Daniel has wanted to be a writer ever since he was in elementary school.He has published stories and articles in such magazines as Slipstream, Black Petals, Spindrift, Zygote in my Coffee, and Leading Edge Science Fiction. He has written four books: The Sage and the Scarecrow (a novel), the Lexical Funk (a short story collection), Reejecttion (short story/ essay collection), and The Ghosts of Nagasaki (a novel).
There is more than a little despair, more than a little anger, more than a little revolution in Dreyfus’s Spark. There is an easy, effortless story-telling, memorable characters, and fantastic pacing that make this book hard to put down.
There is also more than a little “Fight Club” in the book here, including a scene with a character baiting another character into punching him in the face. There is an anti-establishment theme that seems timely, but also a bit lost. There is humor. Much dryer and lonelier and desperate than anything I remember in “Fight Club.” It seems to come from an honest place.
Criticisms? There are some.
There is a romantic element to the book that is teased and then evaporates fairly soon.
As far as a critique of modern and postmodern elements of life, there is a guttural but not necessarily deep rendering. Yes, stale corporate nonsense is dehumanizing -- what Nassim Nicholas Taleb has called “repetitive stress” injury. Yes, it’s easy to become lonely and lost in big cities. Yes, the internet has made it easier for us to crawl into small, imaginary tribes (that fail to provide the meaning of pre-modern tribes). But, beyond that, what does the book have to offer those who grapple with big questions about society?
A novel is no place for philosophy, but often philosophy can become the lubricant for real dramatic tension, sharpening stakes and making us empathize with characters and their struggles. The character of Plato seemed like he might just be the person to bring this more nuanced voice.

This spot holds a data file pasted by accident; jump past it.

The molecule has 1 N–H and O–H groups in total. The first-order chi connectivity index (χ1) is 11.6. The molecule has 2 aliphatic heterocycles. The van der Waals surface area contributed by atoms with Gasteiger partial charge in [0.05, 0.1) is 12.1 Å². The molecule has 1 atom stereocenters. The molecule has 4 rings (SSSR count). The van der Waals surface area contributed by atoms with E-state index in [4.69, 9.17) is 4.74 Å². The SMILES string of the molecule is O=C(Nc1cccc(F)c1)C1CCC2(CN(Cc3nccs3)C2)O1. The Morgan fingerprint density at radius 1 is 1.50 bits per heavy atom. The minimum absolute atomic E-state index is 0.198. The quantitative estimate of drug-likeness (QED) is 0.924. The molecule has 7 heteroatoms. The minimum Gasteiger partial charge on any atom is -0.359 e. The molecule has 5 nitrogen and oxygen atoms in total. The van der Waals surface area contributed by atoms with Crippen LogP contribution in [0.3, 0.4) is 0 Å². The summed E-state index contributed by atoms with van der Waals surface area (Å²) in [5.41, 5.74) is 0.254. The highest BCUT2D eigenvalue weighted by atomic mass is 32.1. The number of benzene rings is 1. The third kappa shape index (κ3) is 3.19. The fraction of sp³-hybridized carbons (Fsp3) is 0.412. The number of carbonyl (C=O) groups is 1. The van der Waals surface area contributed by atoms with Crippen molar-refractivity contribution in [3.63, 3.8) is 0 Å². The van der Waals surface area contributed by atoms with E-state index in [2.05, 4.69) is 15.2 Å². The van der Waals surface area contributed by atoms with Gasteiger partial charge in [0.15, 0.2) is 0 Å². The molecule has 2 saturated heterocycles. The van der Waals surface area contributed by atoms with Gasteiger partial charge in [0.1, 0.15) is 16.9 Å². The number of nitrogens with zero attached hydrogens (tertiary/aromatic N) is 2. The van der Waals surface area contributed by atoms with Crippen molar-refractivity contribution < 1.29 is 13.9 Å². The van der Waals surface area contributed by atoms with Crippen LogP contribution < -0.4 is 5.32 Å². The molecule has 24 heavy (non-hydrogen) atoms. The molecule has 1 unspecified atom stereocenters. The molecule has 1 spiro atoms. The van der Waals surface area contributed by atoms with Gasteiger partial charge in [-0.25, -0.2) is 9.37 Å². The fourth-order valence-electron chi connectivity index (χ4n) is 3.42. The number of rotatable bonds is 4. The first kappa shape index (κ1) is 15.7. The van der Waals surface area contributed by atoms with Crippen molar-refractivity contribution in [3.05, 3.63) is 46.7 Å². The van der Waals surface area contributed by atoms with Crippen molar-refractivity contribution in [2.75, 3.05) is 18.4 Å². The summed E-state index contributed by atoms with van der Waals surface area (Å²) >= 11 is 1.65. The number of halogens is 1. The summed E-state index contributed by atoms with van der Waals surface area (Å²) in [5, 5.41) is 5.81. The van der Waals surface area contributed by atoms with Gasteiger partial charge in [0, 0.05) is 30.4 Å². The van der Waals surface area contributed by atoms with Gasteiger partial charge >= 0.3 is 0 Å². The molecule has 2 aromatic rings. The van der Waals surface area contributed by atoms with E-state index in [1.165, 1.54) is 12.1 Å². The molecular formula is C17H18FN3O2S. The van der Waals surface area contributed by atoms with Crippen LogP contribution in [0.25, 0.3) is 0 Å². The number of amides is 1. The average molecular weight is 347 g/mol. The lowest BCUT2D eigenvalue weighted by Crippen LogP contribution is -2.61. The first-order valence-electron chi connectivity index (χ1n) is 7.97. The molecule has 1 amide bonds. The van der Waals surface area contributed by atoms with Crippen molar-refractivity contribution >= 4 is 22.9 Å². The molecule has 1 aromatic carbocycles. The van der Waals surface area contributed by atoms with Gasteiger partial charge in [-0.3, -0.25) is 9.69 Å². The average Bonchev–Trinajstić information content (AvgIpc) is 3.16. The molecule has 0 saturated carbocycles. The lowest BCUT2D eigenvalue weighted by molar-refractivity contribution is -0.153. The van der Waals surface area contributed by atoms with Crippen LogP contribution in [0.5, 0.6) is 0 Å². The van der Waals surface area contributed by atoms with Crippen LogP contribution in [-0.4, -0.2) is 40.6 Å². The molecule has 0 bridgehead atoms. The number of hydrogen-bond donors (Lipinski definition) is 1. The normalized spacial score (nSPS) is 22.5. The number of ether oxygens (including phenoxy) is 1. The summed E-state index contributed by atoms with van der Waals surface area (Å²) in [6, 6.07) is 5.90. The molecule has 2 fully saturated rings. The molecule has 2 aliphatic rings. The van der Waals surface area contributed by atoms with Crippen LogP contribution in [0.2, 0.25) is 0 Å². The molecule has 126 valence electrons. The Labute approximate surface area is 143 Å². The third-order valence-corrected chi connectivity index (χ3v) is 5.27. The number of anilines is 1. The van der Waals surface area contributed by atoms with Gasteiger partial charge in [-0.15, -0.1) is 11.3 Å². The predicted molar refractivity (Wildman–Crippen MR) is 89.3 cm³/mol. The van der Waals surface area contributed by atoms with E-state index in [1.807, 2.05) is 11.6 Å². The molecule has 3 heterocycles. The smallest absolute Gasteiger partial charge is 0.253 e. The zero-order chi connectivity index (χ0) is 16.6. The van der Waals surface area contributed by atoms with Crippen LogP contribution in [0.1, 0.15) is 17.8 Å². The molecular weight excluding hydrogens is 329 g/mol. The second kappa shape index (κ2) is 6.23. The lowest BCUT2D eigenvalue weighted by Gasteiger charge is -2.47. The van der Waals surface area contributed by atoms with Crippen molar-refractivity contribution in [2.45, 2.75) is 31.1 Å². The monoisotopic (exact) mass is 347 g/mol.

Late in the game, Plato does bring some insight for Jake, but the particular framing of Jake’s problem didn’t seem as poignant as it could have been. What is it about modern and postmodern living that makes the good life less possible? Is it abundance without work? Is it the alienation of people from the fruits of their labor? Is is the Fordist curse of routine and the post-Fordist curse automation and endless information?
If the narrator Jake was Holden Caulfield, then Plato could have played the role of Mr. Antolini, offering a kind of frame that connected Vinnie, big banks, government, and his loneliness together into some sort of coherent frame, even if that frame is ultimately shattered. (In the end, Mr. Antolini wasn’t able to solve Holden’s problem partially because the intellectual frame was too small and rigid for the vastness of the problems Holden was facing).
In a crucial moment of the book, Plato has a moment to put the novel in coherent framework -- something about the relationship between meaning-making and nihilism. I’ll let you read it for yourself and decide if it works.
The pacing of the book is excellent, but in the middle Jake starts spending more time alone...thinking. As someone who has written a book about someone wandering and thinking, I can tell you with absolute authority, there is no better way to kill narrative momentum than to have a guy walk and think. Mercifully, these bouts are rather short and are largely an aberration in a narrative that moves at a runner’s pace.
In the end, Spark is an excellently paced work of dark humor that will have you asking for more.